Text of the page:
Wednesday, June 22, 2011

People of the Book by Geraldine Brooks

This novel traces the roots of a remarkable book, the Sarajevo Haggadah, through several hundred years of history.  More importantly, it brings the creators of the book to novelistic life through the imagination of the author.  It also tells a taut, dramatic story about the restoration of the book in the modern era, centering around a young fictional Australian expert named Hanna Heath.  Hanna's story could stand alone as a novel all its own, and it provides quite a bit of drama in the end parts of the novel.  It also allows us to see the survival of the book through to contemporary times, and that it is always more complicated than we would expect for something like the Haggadah to survive.  The "people of the book" are Christian, Muslim, and Jewish, and the survival of the Sarajevo Haggadah tells of the complex interplay between these faiths.  First of all, the book is Jewish, but it is illustrated in a style influenced by Christian prayer books, or books of hours.  It ended up in the hands of Muslim caretakers, and the novel ultimately traces the art back to a Muslim source, although that supposition is not proven as it would be in a non-fiction work. The creators and preservers of the book come into the book through artifacts that are found in the binding or on the pages when Hanna restores the book -- she finds a butterfly wing, for example, that leads into a story of survival during the Nazi era.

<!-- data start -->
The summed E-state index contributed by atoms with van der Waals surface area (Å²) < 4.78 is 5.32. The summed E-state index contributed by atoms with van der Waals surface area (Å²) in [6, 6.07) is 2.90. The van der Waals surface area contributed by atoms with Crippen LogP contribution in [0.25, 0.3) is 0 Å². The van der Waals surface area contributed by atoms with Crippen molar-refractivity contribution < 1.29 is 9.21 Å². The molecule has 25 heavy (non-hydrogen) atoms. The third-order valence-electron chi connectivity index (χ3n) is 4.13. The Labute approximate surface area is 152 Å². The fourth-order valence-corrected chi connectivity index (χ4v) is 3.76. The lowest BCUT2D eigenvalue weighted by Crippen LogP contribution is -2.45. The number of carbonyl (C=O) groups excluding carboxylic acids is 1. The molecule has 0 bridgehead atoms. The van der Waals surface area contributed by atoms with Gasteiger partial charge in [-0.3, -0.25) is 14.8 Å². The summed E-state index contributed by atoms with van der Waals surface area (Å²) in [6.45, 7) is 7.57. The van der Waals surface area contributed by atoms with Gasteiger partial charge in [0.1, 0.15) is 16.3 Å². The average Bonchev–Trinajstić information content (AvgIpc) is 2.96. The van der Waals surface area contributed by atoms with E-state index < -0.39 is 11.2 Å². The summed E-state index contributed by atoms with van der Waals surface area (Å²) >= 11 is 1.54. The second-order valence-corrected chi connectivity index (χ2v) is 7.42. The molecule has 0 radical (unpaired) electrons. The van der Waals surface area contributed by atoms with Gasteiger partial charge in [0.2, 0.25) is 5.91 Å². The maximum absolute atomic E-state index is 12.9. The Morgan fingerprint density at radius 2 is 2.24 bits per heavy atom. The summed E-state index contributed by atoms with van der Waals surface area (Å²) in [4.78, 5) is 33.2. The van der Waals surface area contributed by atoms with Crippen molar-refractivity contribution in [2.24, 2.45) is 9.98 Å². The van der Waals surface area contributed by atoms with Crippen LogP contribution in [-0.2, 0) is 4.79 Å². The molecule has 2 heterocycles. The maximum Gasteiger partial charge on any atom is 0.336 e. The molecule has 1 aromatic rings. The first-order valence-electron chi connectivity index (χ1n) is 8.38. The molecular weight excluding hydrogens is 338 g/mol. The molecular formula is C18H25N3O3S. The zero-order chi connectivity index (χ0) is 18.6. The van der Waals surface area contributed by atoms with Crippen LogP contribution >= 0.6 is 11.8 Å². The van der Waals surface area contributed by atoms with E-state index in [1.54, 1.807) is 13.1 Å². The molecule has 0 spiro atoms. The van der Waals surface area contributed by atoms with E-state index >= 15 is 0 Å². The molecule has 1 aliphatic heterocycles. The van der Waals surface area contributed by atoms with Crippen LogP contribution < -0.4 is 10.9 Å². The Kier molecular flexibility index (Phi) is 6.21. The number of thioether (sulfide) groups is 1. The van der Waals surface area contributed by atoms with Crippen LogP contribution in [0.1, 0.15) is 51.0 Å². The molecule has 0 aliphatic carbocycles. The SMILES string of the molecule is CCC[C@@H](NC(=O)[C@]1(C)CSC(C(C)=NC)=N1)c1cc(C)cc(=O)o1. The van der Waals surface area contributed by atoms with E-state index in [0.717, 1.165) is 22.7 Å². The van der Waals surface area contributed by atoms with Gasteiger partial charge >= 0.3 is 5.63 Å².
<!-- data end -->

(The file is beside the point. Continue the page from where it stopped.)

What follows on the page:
One of the most dramatic of these stories, about a Venetian censor and the gambling rabbi who hopes to save the book from destruction, centers around wine stains.  The book survives in this instance because the Christian censor has a secret, and there are many similar situations and almost melodramatic escapes for the Haggadah in the novel.  This interweaving of the faiths and the fate of the book bring the book's theme to light -- that people who love art and literature and faith are all connected in some ways, and without those connections, there could be no art or literature or faith.  This book aims to tell a story more than to teach a lesson, but the novel demonstrates the power of faiths that interplay in the way the story unfolds.  The cosmopolitan ideal of interfaith dialogue is symbolized by Sarajevo, as well as the failure of interfaith dialogue, because of the Christian-Muslim conflict that virtually destroyed the city in the 1990s.  At the end of the novel, Sarajevo has begun to recover from the ravages of war, but there is an unexpected twist that threatens the Haggadah's safety once again.  Brooks weaves a compelling story of survival in the novel, and while in some senses the story she weaves is a little too dramatic, that drama is necessary to capture how unlikely the Haggadah's survival really is, and for that matter, how unlikely its creation was.  In addition, the human stories behind that survival are told well, and the people of the book really do come to life through this dramatization of their story.
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